September 7, 2015-Sailing to Yelapa.
wingssail images-fredrick roswold
Pulling in the Jib
There are times in our sailing lives when we yearn for excitement; like perhaps sailing a Volvo ocean racer through the southern ocean or rounding the Horn. Mostly these are in our younger days when we’re filled with energy and exuberance and we think we are immortal, although for some of us that yearning lingers on far longer than it should. I admit that from time to time I like the thrills and I’m not above pushing things a bit. But just as often I am happy with the easy life and simply having a lazy day on the water suits me fine. Judy and I were ready for just such a day last weekend and since the hydraulics were fixed we were free to go sailing. Except for the propeller.
A welder has set up shop here in La Cruz; a pretty crude shop with lots of hammering and grinding going on and not so much machining or measuring, where they probably never saw a propeller before let alone a Martec folder, but I let him recondition our old spare prop a few months ago because some other boaters had given him a good recommendation, although that in itself isn’t always a good reference. Anyhow, he’s close by so I went there but when he delivered the finished prop I didn’t like the look of his work nor the trouble he was having as I watched him try to fit it together and I don’t trust the thing. Consequently I thought that until we can get a new propeller we shouldn’t stray too far from home.
Then Mike said he and Katrina were taking a borrowed Santana sailboat to Yelapa to celebrate Katrina’s birthday and he asked, “Are you guys going to come?”
Now Yelapa is this scenic little town in a tiny harbor across the bay which you can’t get to by car. Yes, it’s a tourist town, but as tourist towns go, it’s pretty nice. Beautiful in fact. Small, mostly quiet, and pretty much unspoiled. But it’s 15 miles away. What if the wind died and we had to motor?
I made some excuse about the propeller but Mike wasn’t buying it.
“Hey, you’ve got a sailboat right? Anyhow, the boat we’re taking doesn’t even have a motor. So let’s go.”
That’s how we got signed up for the Yelapa trip and it was nice that we did because it turned out to be one of easiest, laziest, most pleasant sailing weekends we’ve had in a long time. No thrill or excitement here and that was fine with us.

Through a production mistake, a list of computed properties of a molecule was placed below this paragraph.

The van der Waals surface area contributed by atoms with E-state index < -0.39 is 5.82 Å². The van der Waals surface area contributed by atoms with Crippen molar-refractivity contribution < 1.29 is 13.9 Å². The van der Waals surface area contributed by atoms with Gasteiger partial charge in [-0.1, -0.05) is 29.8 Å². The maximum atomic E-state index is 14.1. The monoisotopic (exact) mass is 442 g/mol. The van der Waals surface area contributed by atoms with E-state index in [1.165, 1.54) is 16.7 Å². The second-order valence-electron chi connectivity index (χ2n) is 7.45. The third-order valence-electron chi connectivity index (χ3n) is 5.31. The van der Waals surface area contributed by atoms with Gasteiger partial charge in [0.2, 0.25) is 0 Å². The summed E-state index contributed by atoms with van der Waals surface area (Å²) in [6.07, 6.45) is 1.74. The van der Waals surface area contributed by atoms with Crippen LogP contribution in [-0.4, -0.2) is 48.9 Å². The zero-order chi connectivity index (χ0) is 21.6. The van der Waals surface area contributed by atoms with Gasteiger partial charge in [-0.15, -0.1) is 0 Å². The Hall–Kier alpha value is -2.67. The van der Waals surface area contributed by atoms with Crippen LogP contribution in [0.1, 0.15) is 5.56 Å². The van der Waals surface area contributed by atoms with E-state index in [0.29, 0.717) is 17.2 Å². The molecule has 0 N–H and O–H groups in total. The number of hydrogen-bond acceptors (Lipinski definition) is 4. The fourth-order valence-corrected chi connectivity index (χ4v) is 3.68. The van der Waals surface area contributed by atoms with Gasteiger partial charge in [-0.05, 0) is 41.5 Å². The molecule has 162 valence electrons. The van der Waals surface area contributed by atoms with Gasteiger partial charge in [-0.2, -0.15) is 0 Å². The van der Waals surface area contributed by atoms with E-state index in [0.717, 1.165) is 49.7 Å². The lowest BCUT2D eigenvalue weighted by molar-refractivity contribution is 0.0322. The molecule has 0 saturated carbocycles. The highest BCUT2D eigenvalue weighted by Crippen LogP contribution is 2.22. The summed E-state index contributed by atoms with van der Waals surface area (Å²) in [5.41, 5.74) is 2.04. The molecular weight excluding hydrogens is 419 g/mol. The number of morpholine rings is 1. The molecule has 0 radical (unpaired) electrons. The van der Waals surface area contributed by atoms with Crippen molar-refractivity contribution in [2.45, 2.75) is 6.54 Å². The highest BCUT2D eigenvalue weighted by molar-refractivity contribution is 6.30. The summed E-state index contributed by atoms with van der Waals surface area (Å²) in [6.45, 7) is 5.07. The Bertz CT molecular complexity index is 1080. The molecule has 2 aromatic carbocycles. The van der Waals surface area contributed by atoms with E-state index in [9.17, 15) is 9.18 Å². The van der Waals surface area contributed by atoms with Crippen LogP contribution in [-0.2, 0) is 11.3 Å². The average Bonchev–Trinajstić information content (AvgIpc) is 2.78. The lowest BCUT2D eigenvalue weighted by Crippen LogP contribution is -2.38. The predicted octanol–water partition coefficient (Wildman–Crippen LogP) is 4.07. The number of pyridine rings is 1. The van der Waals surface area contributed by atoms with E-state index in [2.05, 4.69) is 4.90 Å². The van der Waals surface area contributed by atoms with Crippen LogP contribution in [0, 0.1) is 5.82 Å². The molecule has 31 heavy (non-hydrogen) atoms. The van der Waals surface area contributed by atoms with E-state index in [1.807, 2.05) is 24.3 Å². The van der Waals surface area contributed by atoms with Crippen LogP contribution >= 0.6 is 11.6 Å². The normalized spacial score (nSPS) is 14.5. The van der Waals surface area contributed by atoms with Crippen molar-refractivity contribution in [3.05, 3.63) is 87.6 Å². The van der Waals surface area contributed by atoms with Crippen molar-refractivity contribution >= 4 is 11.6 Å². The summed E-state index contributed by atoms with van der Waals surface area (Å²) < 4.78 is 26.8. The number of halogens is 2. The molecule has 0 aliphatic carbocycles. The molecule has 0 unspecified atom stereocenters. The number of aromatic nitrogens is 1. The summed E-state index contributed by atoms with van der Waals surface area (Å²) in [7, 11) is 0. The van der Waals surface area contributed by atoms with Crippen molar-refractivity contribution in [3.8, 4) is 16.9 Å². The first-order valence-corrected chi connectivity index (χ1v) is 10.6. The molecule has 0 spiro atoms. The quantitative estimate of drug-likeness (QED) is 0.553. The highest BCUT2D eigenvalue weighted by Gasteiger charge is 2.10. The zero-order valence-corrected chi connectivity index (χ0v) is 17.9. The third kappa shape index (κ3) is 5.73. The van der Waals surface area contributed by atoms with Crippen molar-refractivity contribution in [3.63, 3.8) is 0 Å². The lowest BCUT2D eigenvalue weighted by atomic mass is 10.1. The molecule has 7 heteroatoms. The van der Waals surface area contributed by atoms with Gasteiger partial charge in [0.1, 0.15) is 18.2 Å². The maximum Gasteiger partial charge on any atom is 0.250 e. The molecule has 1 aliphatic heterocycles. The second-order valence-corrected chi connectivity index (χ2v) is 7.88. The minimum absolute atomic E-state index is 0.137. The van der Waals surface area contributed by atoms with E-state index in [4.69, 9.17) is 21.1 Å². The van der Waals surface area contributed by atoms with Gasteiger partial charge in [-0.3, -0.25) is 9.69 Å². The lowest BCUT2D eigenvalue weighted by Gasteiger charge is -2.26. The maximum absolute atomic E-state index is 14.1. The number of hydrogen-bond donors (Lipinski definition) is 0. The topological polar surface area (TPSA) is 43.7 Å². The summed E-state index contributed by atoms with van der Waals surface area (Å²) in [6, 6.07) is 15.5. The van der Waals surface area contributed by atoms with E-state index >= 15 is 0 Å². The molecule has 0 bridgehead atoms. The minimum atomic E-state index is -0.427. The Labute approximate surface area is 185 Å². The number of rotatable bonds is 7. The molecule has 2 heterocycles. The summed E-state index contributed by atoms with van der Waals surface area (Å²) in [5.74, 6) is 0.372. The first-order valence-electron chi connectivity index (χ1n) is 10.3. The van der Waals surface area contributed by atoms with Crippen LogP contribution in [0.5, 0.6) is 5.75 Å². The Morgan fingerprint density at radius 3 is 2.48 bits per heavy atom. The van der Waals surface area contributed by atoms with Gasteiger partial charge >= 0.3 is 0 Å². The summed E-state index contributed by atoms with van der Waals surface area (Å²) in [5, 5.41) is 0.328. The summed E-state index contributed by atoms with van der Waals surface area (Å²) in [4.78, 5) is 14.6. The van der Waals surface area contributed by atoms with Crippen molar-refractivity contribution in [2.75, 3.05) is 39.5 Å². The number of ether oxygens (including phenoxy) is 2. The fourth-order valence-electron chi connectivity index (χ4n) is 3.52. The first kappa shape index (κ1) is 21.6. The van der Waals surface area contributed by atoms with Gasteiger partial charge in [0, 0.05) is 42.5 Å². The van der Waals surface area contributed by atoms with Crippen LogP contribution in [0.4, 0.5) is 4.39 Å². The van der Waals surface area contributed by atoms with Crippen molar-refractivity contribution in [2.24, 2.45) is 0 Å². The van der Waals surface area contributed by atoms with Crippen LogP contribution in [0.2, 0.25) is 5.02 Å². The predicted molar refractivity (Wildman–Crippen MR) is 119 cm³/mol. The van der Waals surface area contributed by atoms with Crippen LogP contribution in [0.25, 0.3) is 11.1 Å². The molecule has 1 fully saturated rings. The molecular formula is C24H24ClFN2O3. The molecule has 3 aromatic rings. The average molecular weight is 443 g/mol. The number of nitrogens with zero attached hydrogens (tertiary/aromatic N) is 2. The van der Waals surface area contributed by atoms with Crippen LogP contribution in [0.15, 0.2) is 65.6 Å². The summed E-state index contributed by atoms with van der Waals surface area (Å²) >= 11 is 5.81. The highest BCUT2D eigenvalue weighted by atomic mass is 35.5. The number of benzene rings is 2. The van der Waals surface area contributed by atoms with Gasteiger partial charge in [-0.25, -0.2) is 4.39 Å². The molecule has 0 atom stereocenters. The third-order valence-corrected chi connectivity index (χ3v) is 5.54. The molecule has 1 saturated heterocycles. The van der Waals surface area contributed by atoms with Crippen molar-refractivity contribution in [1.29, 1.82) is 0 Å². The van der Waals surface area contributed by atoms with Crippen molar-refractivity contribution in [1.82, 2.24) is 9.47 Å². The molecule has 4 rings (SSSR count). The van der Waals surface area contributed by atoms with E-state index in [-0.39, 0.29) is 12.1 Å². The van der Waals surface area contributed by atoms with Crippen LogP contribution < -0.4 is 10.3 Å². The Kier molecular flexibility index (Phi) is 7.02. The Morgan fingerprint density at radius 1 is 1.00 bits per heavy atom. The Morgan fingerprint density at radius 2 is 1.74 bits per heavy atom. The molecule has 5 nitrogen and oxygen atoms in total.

Given our propeller problem we were hoping for wind which we got, not much, but enough. At 2:00PM a gentle 8 knots from the west filled in which made the leg to Yelapa, on a heading of 195, a close reach and we set off in pursuit of Mike and Katrina who started on the Santana half an hour ahead of us.
We set the genoa and trimmed onto the reach and sat around on deck letting the autopilot run the boat. Catching Mike wasn’t too hard and I finally took over the helm to steer down next to them and we chatted a bit. As we sailed by his first comment was, “Yep, she’s a duck.” I guess he was referring to how slow his boat was but they were clearly having a good day too. We took photos of each other.
Yelapa was terrific. After a little negotiation with the panga driver who came out to meet us, we got a mooring fore and aft which would keep us from swinging sideways to the swell during the night, I paid him, and we were set. A little swim and then dinner in town with M & K at a Mexican restaurant where they served cool strong Pina Coladas in tall glasses as big around as cantaloupes. We had a few.
Sunday we dove on the boat, just to check out that propeller for cracks, and then, at 2:00 PM (of course, that’s when the wind comes up around here) headed back to La Cruz. Once again, one long single reach, this one a little broader than the trip over, and in another 2.5 hours we were there. We used the autopilot the whole way. The best part was while we were sailing along and I was enjoying myself sitting on the high side with my feet over and Judy was napping below. The sun was shining and the wind was gentle and the warm Pacific waters were splashing up on my bare legs. The feel of it made me laugh.
You know, sailing doesn’t get much easier, or better, and I didn’t miss not having any excitement or thrills. We might even do that again.
Click here for a few more photos.
Fred & Judy, SV Wings, La Cruz Huancaxtle